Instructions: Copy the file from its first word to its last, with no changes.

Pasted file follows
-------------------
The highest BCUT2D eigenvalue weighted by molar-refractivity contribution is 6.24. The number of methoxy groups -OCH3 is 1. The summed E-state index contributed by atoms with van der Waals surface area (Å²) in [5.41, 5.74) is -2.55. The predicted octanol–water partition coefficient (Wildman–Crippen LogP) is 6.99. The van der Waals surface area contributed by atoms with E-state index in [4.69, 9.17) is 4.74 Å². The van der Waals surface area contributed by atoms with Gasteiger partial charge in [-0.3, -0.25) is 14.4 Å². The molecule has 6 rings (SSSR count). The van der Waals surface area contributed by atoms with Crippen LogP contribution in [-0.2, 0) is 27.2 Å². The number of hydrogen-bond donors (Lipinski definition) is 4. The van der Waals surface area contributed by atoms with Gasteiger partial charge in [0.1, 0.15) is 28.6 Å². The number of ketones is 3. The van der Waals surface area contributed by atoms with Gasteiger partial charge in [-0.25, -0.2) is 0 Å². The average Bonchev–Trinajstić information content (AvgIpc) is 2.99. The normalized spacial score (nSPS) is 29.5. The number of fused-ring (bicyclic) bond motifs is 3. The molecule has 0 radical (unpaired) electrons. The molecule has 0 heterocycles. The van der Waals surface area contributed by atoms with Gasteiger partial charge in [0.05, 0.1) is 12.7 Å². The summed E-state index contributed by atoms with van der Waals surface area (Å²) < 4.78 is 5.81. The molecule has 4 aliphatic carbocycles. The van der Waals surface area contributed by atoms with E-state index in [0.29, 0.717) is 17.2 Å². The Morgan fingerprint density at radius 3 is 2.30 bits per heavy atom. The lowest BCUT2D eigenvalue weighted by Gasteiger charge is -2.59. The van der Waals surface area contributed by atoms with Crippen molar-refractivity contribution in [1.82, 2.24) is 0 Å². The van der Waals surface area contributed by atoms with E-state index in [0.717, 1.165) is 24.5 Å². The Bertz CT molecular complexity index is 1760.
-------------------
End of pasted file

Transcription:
The highest BCUT2D eigenvalue weighted by molar-refractivity contribution is 6.24. The number of methoxy groups -OCH3 is 1. The summed E-state index contributed by atoms with van der Waals surface area (Å²) in [5.41, 5.74) is -2.55. The predicted octanol–water partition coefficient (Wildman–Crippen LogP) is 6.99. The van der Waals surface area contributed by atoms with E-state index in [4.69, 9.17) is 4.74 Å². The van der Waals surface area contributed by atoms with Gasteiger partial charge in [-0.3, -0.25) is 14.4 Å². The molecule has 6 rings (SSSR count). The van der Waals surface area contributed by atoms with Crippen LogP contribution in [-0.2, 0) is 27.2 Å². The number of hydrogen-bond donors (Lipinski definition) is 4. The van der Waals surface area contributed by atoms with Gasteiger partial charge in [0.1, 0.15) is 28.6 Å². The number of ketones is 3. The van der Waals surface area contributed by atoms with Gasteiger partial charge in [-0.25, -0.2) is 0 Å². The average Bonchev–Trinajstić information content (AvgIpc) is 2.99. The normalized spacial score (nSPS) is 29.5. The number of fused-ring (bicyclic) bond motifs is 3. The molecule has 0 radical (unpaired) electrons. The molecule has 0 heterocycles. The van der Waals surface area contributed by atoms with Gasteiger partial charge in [0.05, 0.1) is 12.7 Å². The summed E-state index contributed by atoms with van der Waals surface area (Å²) < 4.78 is 5.81. The molecule has 4 aliphatic carbocycles. The van der Waals surface area contributed by atoms with E-state index in [0.29, 0.717) is 17.2 Å². The Morgan fingerprint density at radius 3 is 2.30 bits per heavy atom. The lowest BCUT2D eigenvalue weighted by Gasteiger charge is -2.59. The van der Waals surface area contributed by atoms with Crippen molar-refractivity contribution in [1.82, 2.24) is 0 Å². The van der Waals surface area contributed by atoms with E-state index in [0.717, 1.165) is 24.5 Å². The Bertz CT molecular complexity index is 1760.